Those of you who know me are probably aware that my levels of cheery optimism are generally sufficiently off the scale to irritate all comers and lead otherwise sociable folk to cross roads, hide behind pillar-boxes or find a pressing need to walk backwards very quickly as I approach.
Avoidance tactics have not been necessary of late, however. My cheery optimism has been replaced by deep gloom, existential angst and a tendency to hunch over the computer muttering expletives at social media updates. That includes kittens, a baby who chortles at ripping paper, and a weasel in a hand-knitted jumper.
BUT!!! Last week there was a little flicker in the dark, a momentary sparkle of hope that just might ignite. So I thought I’d share it with you lovely people in case you too are beyond the reach of kittens, babies and weasels.
On Friday a collaborative of very nice folk* (and me) sent a paper to our splendid Director of Social Services Albert Heaney, at his invitation. The paper is called ‘Measuring the Mountain‘ and it proposes a truly co-productive approach to evaluating Wales’ Social Services and Well-being Act.
The Act is a corker. It makes co-production mandatory, valuing citizens as equal partners in the design and delivery of services. So we thought it would be appropriate to move beyond the heady delights of KPIs, targets and outputs, and evaluate the impact of the Act through a Citizen Jury, informed by hundreds of ‘what matters’ stories collected by citizen-researchers across Wales. The icing on this particular very delicious cake is that the meaning of the stories will be determined by their authors through a brilliant bit of kit called SenseMaker. So no organisational bias, no pre-determined agenda, and no gaming. Just the real experience of real people.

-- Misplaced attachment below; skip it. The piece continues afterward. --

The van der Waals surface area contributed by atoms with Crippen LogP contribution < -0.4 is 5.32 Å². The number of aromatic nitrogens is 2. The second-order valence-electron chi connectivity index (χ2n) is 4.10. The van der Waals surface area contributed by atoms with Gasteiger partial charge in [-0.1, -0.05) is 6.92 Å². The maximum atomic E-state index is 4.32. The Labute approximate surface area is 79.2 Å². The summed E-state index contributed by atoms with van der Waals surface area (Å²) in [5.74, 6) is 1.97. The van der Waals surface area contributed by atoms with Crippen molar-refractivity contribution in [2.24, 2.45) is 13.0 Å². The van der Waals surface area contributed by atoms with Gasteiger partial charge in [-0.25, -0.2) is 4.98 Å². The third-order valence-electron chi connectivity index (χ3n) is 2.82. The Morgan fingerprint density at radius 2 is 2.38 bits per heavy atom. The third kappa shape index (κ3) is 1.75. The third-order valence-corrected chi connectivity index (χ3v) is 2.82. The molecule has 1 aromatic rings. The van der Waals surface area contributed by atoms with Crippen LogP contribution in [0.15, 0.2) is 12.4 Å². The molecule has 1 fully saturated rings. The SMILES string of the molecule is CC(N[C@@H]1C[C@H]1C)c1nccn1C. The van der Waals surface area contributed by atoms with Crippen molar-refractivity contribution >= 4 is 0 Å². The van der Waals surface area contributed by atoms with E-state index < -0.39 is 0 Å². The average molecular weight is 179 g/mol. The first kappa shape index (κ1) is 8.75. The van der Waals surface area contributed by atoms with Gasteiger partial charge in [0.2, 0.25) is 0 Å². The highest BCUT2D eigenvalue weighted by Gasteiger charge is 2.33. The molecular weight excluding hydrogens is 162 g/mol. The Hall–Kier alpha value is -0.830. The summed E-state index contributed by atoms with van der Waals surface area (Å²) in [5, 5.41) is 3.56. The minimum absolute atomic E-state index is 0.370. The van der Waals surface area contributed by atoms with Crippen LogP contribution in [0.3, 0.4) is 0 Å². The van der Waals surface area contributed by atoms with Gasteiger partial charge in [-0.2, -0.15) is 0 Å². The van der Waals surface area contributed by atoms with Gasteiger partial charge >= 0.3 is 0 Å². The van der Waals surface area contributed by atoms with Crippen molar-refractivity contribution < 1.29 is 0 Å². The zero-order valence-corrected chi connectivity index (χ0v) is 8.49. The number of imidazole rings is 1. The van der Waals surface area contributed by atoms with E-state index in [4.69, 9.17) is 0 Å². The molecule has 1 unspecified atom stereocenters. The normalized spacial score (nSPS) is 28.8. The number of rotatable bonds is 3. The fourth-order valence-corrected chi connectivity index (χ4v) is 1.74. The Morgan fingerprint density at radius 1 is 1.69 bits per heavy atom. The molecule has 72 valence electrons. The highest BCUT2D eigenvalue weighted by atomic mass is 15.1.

And, as a way of leveling the playing field, we’ve proposed using time credits to formally acknowledge the work of the citizen-researchers and Jury members. Time credits work on a simple hour for hour basis: participants receive one time credit for every hour of volunteering, to be spent on an activity of their choice, gifted to others, or used informally for exchanges with friends and neighbours. Their use leads to more equal partnerships and a greater sense of reciprocity and community. Plus time credits are recommended by the Act. Perfect!
We reckon this could be a game-changer. A gazelle-like leap beyond transactions and outputs to focus on the spirit and soul of the Act. How deeply lovely would that be!